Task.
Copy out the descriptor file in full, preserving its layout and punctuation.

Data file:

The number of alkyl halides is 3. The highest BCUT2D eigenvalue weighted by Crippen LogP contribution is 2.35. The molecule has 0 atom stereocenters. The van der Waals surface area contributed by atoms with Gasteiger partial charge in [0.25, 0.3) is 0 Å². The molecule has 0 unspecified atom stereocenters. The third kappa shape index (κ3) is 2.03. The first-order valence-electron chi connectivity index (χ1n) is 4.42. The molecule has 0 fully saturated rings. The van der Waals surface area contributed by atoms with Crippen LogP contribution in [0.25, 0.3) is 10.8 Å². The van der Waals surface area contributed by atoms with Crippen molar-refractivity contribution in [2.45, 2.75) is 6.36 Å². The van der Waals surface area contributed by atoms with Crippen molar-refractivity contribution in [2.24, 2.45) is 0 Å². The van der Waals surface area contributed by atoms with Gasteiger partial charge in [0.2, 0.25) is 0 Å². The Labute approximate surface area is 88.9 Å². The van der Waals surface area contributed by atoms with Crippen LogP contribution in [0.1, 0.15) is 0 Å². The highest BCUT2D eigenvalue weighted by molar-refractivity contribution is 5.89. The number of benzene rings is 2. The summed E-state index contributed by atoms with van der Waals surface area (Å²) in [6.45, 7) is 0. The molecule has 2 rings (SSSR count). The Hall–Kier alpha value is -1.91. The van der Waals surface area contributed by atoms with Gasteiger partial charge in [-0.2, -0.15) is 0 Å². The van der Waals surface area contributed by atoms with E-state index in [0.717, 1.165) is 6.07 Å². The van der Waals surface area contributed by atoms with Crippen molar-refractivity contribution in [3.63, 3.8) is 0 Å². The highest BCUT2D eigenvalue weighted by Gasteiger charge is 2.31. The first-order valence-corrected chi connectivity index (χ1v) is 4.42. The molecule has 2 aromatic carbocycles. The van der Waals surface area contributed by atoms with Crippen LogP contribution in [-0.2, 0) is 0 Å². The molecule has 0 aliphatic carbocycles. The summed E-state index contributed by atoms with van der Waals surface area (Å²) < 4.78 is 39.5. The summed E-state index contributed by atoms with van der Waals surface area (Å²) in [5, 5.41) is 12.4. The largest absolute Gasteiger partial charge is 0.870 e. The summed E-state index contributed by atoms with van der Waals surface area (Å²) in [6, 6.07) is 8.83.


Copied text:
The number of alkyl halides is 3. The highest BCUT2D eigenvalue weighted by Crippen LogP contribution is 2.35. The molecule has 0 atom stereocenters. The van der Waals surface area contributed by atoms with Gasteiger partial charge in [0.25, 0.3) is 0 Å². The molecule has 0 unspecified atom stereocenters. The third kappa shape index (κ3) is 2.03. The first-order valence-electron chi connectivity index (χ1n) is 4.42. The molecule has 0 fully saturated rings. The van der Waals surface area contributed by atoms with Crippen LogP contribution in [0.25, 0.3) is 10.8 Å². The van der Waals surface area contributed by atoms with Crippen molar-refractivity contribution in [2.45, 2.75) is 6.36 Å². The van der Waals surface area contributed by atoms with Crippen molar-refractivity contribution in [2.24, 2.45) is 0 Å². The van der Waals surface area contributed by atoms with Gasteiger partial charge in [0.2, 0.25) is 0 Å². The Labute approximate surface area is 88.9 Å². The van der Waals surface area contributed by atoms with Crippen LogP contribution in [0.1, 0.15) is 0 Å². The highest BCUT2D eigenvalue weighted by molar-refractivity contribution is 5.89. The number of benzene rings is 2. The summed E-state index contributed by atoms with van der Waals surface area (Å²) in [6.45, 7) is 0. The molecule has 2 rings (SSSR count). The Hall–Kier alpha value is -1.91. The van der Waals surface area contributed by atoms with Gasteiger partial charge in [-0.2, -0.15) is 0 Å². The van der Waals surface area contributed by atoms with E-state index in [0.717, 1.165) is 6.07 Å². The van der Waals surface area contributed by atoms with Crippen molar-refractivity contribution in [3.63, 3.8) is 0 Å². The highest BCUT2D eigenvalue weighted by Gasteiger charge is 2.31. The first-order valence-corrected chi connectivity index (χ1v) is 4.42. The molecule has 2 aromatic carbocycles. The van der Waals surface area contributed by atoms with Crippen LogP contribution in [-0.2, 0) is 0 Å². The molecule has 0 aliphatic carbocycles. The summed E-state index contributed by atoms with van der Waals surface area (Å²) < 4.78 is 39.5. The summed E-state index contributed by atoms with van der Waals surface area (Å²) in [5, 5.41) is 12.4. The largest absolute Gasteiger partial charge is 0.870 e. The summed E-state index contributed by atoms with van der Waals surface area (Å²) in [6, 6.07) is 8.83.